At Alarm.com, the company just added a new feature to its Wellness program, designed for older people to read their movements at home through sensors for the door and even the bed. Now, these devices tap into artificial intelligence giving the sensors and panel more insight into someone's movement.

Launching at CES 2019, the ability, called Wellness Insight, takes about three to five days to learn the regular routines in a home. After learning how someone acts in their home, it send a notification to a caregiver or family member when something is not right.

"Maybe there was a wandering situation and the door was opened at 4 am," said Steve Chazin, vice president of products at Alarm.com.

Adding to the company suite of solutions for aging is a new camera called the Wellcam. The device, which has two-way audio, can be added to someone else's home, and not the subscriber.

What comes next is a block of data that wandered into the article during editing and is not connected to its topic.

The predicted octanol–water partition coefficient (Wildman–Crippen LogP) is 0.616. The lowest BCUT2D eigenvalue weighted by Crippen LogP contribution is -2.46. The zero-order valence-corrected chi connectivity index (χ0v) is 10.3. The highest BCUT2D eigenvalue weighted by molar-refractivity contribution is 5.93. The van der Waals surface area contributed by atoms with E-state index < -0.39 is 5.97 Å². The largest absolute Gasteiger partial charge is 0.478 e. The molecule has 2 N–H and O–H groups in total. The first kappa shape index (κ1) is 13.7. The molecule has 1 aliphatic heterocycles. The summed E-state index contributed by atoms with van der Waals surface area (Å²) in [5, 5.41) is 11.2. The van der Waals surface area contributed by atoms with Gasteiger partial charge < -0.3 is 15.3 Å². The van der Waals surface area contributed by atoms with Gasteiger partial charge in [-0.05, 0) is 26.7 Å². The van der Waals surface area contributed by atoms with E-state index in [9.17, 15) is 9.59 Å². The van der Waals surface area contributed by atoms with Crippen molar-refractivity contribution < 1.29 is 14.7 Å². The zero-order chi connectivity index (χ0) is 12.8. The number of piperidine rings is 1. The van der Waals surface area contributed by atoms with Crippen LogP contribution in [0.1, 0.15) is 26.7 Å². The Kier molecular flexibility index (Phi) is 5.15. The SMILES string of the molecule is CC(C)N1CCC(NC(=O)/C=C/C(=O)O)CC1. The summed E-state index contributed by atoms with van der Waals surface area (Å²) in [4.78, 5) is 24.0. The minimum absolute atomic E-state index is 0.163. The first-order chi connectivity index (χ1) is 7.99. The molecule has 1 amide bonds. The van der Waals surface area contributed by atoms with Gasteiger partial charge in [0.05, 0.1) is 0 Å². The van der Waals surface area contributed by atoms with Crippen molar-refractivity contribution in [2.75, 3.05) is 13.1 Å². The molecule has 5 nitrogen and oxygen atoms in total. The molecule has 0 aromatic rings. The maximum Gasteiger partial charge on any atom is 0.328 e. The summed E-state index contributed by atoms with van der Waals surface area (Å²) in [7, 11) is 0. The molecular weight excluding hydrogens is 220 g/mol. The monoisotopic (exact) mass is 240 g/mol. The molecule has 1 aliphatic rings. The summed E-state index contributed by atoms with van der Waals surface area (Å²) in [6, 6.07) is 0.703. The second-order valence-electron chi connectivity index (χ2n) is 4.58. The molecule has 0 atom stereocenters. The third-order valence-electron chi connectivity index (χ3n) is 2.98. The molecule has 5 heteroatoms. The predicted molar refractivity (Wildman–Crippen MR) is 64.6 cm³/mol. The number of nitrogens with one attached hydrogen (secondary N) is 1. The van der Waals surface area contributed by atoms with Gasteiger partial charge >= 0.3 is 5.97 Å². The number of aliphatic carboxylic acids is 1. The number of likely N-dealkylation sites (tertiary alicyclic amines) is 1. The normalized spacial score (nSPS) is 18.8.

For example, a daughter who is an Alarm.com subscriber can buy one for her mother and place it in that second home. The device — although in a second location — is still part of the subscriber's package. Siblings can be invited to the app as well, allowing everyone to crowdsource a parent's health without having to buy an Alarm.com subscription.

"We want to make it really easy to take care of people who aren't living with you," said Chazin.


Alarm.com's new Wellcam keeps watch over a parent's movements, and lets you talk to them through the device.GearBrain

Privacy addressed

At Hive, a similar service is in play called Hive Link, one where you set up sensors in someone else's home — but monitor yourself. Live now in the U.K., the service costs £149 ($190) to start, and £14.99 ($19) a month for monitoring, with plans to eventually bring the service to the U.S.

The professionally-installed service includes two motion sensors and two door sensors with one, Hive suggests, placed on the refrigerator to make sure someone is eating. Smart plugs are included in the service, with a kettle or even a TV plugged in, to see if mom has been up all night.